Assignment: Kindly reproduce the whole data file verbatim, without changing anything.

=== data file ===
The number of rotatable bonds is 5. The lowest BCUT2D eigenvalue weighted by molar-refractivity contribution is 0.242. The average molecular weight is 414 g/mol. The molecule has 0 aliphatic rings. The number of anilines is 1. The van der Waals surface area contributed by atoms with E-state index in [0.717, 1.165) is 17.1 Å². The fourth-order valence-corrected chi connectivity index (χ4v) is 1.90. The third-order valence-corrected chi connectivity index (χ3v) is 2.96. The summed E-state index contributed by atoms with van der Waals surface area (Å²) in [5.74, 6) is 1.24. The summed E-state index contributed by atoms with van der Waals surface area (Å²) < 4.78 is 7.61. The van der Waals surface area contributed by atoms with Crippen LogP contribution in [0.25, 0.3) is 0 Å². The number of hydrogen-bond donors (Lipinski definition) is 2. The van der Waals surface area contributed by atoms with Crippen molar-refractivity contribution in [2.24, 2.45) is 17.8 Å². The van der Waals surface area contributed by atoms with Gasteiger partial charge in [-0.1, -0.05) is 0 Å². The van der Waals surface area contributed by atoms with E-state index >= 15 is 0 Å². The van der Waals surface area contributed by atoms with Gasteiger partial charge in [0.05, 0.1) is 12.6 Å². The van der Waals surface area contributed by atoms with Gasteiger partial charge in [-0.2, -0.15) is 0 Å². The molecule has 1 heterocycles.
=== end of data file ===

The number of rotatable bonds is 5. The lowest BCUT2D eigenvalue weighted by molar-refractivity contribution is 0.242. The average molecular weight is 414 g/mol. The molecule has 0 aliphatic rings. The number of anilines is 1. The van der Waals surface area contributed by atoms with E-state index in [0.717, 1.165) is 17.1 Å². The fourth-order valence-corrected chi connectivity index (χ4v) is 1.90. The third-order valence-corrected chi connectivity index (χ3v) is 2.96. The summed E-state index contributed by atoms with van der Waals surface area (Å²) in [5.74, 6) is 1.24. The summed E-state index contributed by atoms with van der Waals surface area (Å²) < 4.78 is 7.61. The van der Waals surface area contributed by atoms with Crippen LogP contribution in [0.25, 0.3) is 0 Å². The number of hydrogen-bond donors (Lipinski definition) is 2. The van der Waals surface area contributed by atoms with Crippen molar-refractivity contribution in [2.24, 2.45) is 17.8 Å². The van der Waals surface area contributed by atoms with Gasteiger partial charge in [-0.1, -0.05) is 0 Å². The van der Waals surface area contributed by atoms with E-state index >= 15 is 0 Å². The van der Waals surface area contributed by atoms with Gasteiger partial charge in [0.05, 0.1) is 12.6 Å². The van der Waals surface area contributed by atoms with Gasteiger partial charge in [-0.2, -0.15) is 0 Å². The molecule has 1 heterocycles.